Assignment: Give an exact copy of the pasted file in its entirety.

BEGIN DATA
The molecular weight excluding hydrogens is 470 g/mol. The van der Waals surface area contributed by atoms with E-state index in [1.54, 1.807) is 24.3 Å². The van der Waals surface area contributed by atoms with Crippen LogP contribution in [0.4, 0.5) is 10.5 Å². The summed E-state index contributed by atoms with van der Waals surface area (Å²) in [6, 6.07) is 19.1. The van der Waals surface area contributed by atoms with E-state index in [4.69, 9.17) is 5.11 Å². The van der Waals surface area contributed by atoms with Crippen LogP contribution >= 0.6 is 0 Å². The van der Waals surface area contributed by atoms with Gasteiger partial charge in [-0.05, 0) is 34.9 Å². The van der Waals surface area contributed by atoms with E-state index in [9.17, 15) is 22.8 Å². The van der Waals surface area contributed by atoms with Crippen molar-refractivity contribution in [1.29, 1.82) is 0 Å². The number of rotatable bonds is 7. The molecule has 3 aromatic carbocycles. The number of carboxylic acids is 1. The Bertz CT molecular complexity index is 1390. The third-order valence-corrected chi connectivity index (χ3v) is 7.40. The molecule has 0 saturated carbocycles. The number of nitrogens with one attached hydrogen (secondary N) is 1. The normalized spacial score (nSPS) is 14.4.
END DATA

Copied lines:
The molecular weight excluding hydrogens is 470 g/mol. The van der Waals surface area contributed by atoms with E-state index in [1.54, 1.807) is 24.3 Å². The van der Waals surface area contributed by atoms with Crippen LogP contribution in [0.4, 0.5) is 10.5 Å². The summed E-state index contributed by atoms with van der Waals surface area (Å²) in [6, 6.07) is 19.1. The van der Waals surface area contributed by atoms with E-state index in [4.69, 9.17) is 5.11 Å². The van der Waals surface area contributed by atoms with Crippen LogP contribution >= 0.6 is 0 Å². The van der Waals surface area contributed by atoms with Gasteiger partial charge in [-0.05, 0) is 34.9 Å². The van der Waals surface area contributed by atoms with E-state index in [9.17, 15) is 22.8 Å². The van der Waals surface area contributed by atoms with Crippen molar-refractivity contribution in [1.29, 1.82) is 0 Å². The number of rotatable bonds is 7. The molecule has 3 aromatic carbocycles. The number of carboxylic acids is 1. The Bertz CT molecular complexity index is 1390. The third-order valence-corrected chi connectivity index (χ3v) is 7.40. The molecule has 0 saturated carbocycles. The number of nitrogens with one attached hydrogen (secondary N) is 1. The normalized spacial score (nSPS) is 14.4.